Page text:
Now I, (and others!) took him to task for the wording of this appeal; the wording suggested that he was only interested in hearing from any ‘former pupil who might have been a victim or witness to abuse’. He assures me that he wishes to ‘investigate all aspects’ of that period when Jimmy Savile visited Duncroft – and that includes knowledge of any subsequent events that have made so many of you reluctant to come forward.
I have not, I would not, I will never, break your many confidences – you need to step forward now of your own accord. Please don’t e-mail me – I shall not be here and it is no longer appropriate. There is now a senior police officer and supporting officers currently investigating the events at Duncroft and you need to support them – for everybody’s sake.
I totally understand how difficult it is – the media are under the impression that the only people who find it difficult to speak out are those who believe they may have been subjected to child abuse.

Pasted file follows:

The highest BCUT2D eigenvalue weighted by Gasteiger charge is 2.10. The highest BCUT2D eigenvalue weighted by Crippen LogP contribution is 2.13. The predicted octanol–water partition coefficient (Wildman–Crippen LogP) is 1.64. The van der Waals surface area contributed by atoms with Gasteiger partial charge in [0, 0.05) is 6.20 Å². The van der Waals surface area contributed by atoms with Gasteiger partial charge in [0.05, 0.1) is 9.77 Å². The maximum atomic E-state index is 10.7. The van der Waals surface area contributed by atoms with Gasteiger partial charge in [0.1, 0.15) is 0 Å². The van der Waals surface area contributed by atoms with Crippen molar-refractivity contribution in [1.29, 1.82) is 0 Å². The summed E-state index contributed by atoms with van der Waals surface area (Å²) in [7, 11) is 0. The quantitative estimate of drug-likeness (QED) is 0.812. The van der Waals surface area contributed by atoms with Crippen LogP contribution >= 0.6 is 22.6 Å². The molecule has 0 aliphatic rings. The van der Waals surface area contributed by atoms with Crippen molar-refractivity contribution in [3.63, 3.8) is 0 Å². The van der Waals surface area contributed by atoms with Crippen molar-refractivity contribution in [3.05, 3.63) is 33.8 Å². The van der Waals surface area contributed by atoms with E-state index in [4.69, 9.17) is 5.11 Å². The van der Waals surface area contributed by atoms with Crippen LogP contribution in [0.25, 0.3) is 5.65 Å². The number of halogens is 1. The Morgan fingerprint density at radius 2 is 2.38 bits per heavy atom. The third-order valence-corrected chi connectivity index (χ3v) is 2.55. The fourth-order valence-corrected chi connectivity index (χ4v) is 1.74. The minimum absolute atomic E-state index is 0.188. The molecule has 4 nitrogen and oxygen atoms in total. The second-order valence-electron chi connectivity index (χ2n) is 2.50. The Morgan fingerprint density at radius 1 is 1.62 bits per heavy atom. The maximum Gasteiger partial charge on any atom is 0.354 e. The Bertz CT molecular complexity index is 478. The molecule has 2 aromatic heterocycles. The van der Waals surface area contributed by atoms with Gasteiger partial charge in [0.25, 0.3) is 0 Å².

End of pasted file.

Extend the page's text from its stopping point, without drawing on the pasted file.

I would say that the ‘Savile affair’ and subsequent press coverage has reaped many hundreds of victims, not only of child abuse – in some cases, victims of traumas that have been genuinely life threatening, and life ending.
I don’t mean only those ‘celebrities’ who have seen their lives and reputations sent up in flames by press coverage of their arrest or subsequent charges even when cleared – but also those who have been the subject of endless unfounded speculation and innuendo on the Internet.
I don’t mean only those members of Savile’s extended family, who, utterly innocent and blameless, have seen their good names and lives torn apart by the media’s desire for yet another story with the word ‘Savile’ in it.
I don’t mean only the charities denied funding they had believed would support their future plans because of legal action for compensation.
I don’t mean only the BBC employees who lost their jobs in the shambolic response to the ‘spiking’ of the original ‘Newsnight’ programme.